“Swan Creek” and “Basket Woman” suggest that new growth may still emerge from the ruins of loss and violence. In the former, LaPointe’s sensitive meditation on miscarriage twines individual grief with creative expression, while her focus on the thousands of missing and murdered Indigenous women in the latter expresses a communal need for all Native women to believe themselves worthy of safety.

Thunder Song proves LaPointe is a dynamic emergent voice in Native arts and letters, arguing that collective art and activism, powered by love, among Indigenous peoples around the globe is the medicine this planet needs.

Read our interview with Sasha LaPointe on Thunder Song.
Thunder Song is an essay collection full of sensitive meditations and powerful observations from Coast Salish author Sasha LaPointe.

After Sloane Crosley’s apartment is burglarized, she’s unmoored. The thief stole handfuls of jewelry that once belonged to Crosley’s grandmother—a cruel woman whom she didn’t like, Crosley’s mom reminds her. But the jewelry was Crosley’s, and she wants it back. She also wants the sense of safety that fled with the burglar as he exited her bedroom window and descended the fire escape onto Manhattan streets. That isn’t so easy to recover, so instead Crosley channels her uncertainty into detective work.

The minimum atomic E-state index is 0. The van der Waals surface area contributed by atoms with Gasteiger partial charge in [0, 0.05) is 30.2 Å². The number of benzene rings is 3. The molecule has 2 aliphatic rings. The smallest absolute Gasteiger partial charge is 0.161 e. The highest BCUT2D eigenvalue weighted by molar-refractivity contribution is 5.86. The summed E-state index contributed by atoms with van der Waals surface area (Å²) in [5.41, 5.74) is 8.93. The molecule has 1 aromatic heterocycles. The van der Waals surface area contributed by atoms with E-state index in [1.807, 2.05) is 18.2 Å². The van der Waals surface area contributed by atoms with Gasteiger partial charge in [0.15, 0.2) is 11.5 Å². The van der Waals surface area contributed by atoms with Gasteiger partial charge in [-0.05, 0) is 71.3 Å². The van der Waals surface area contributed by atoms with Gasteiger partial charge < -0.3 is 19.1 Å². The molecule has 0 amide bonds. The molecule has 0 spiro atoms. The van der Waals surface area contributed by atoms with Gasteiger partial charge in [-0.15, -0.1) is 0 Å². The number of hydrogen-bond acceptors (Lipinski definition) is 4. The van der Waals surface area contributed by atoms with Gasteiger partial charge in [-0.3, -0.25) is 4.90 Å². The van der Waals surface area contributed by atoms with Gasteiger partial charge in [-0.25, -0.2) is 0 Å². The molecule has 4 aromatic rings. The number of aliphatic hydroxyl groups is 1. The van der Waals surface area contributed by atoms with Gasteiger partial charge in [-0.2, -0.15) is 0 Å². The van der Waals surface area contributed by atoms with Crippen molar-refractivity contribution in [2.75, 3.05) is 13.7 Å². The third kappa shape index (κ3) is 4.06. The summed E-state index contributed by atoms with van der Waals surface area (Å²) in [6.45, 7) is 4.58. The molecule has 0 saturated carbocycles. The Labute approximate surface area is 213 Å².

Crosley wrestles with her feelings about the burglary, writing, “Grief is for people, not things.” And on the one-month anniversary of the incident, her grief finds a new object. Her best friend, Russell, dies by suicide. If the burglary unmoored Crosley, Russell’s death sends her out to sea.